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Mol Reprod Dev. 1997 Sep;48(1):77-89.

A protein associated with the manchette during rat spermiogenesis is encoded by a gene of the TBP-1-like subfamily with highly conserved ATPase and protease domains.

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Department of Cell Biology and Anatomical Sciences, The City University of New York Medical School, New York 10031, USA.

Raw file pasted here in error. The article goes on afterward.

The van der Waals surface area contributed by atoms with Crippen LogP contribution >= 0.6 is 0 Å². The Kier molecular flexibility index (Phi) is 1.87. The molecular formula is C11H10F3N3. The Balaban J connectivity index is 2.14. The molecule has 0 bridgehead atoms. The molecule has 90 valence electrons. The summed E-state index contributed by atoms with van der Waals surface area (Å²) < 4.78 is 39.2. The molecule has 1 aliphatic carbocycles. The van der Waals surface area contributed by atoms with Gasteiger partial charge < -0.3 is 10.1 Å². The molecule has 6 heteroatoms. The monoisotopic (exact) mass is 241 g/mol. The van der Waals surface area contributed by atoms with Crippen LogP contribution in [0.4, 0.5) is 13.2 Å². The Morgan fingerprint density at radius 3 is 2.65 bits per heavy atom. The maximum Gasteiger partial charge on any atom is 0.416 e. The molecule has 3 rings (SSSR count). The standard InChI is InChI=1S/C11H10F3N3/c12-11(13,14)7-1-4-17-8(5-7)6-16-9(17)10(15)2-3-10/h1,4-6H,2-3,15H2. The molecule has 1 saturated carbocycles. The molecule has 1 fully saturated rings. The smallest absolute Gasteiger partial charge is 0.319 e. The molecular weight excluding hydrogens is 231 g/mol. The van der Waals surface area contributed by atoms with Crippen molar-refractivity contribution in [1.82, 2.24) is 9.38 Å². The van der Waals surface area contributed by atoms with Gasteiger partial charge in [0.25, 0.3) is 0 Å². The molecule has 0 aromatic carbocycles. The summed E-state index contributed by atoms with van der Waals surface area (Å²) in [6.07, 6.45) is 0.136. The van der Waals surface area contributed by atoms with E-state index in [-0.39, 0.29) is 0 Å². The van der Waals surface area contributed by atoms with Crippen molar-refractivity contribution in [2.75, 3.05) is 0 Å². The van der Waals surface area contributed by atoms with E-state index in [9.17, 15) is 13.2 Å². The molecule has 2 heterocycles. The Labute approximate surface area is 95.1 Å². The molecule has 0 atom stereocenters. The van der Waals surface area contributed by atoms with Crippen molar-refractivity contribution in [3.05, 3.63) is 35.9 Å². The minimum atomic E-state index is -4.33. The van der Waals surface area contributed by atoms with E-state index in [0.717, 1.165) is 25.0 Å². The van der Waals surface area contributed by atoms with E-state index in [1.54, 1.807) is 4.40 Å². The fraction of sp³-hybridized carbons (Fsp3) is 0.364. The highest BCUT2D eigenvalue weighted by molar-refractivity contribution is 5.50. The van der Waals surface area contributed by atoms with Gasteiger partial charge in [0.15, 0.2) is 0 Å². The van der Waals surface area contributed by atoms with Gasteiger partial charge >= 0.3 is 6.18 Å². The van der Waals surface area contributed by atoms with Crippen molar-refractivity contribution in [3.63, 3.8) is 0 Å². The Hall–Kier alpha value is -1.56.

We have used a rat pachytene spermatocyte cDNA expression library to clone TBP-1 (for tat-binding protein-1; designated rat testis TBP-1 [rtTBP-1]), a new member of the family of putative ATPases associated with the 26S proteasome complex. The 1.63 kb rtTBP-1 cDNA encodes a 49 kDa protein with 99% amino acid identity to human TBP-1 protein. rtTBP-1 protein contains a heptad repeat of six leucine-type zipper fingers at the amino terminal end and highly conserved ATPase and DNA/RNA helicase motifs towards the carboxyl terminal region. Chromatofocusing fractionation of rat testis sucrose extracts demonstrates that the encoded product, recognized by an antiserum raised to the first 196 amino acids of human TBP-1, consists of a protein triplet with a molecular mass range of 52-48 kDa and acidic pI (5.0-5.9). An identical immunoreactive triplet was detected by immunoblotting in extracts of fractionated pachytene spermatocytes, round spermatids and epididymal sperm. In situ hybridization using digoxigenin-labeled antisense RNA probes shows a predominant distribution of specific mRNA in the seminiferous epithelial region occupied by elongating spermatids and primary spermatocytes. Indirect immunofluorescence and immunogold electron microscopy studies show that rtTBP-1 immunoreactive sites colocalize with alpha-tubulin-decorated manchettes of elongating spermatids. In addition, rtTBP-1 immunoreactivity was detected in fibrillar and granular cytoplasmic bodies typically observed in spermatocytes and spermatids as well as in association with paraaxonemal mitochondria and outer dense fibers of the developing spermatid tail. Results of this study indicate that rtTBP-1 is a member of the highly evolutionary conserved TBP-1-like subfamily of putative ATPases, sharing regions of identity-including ATP-binding sites-with several subunits of the 26S proteasome, known to be involved in the ATP-dependent degradation of ubiquitin-conjugated proteins.

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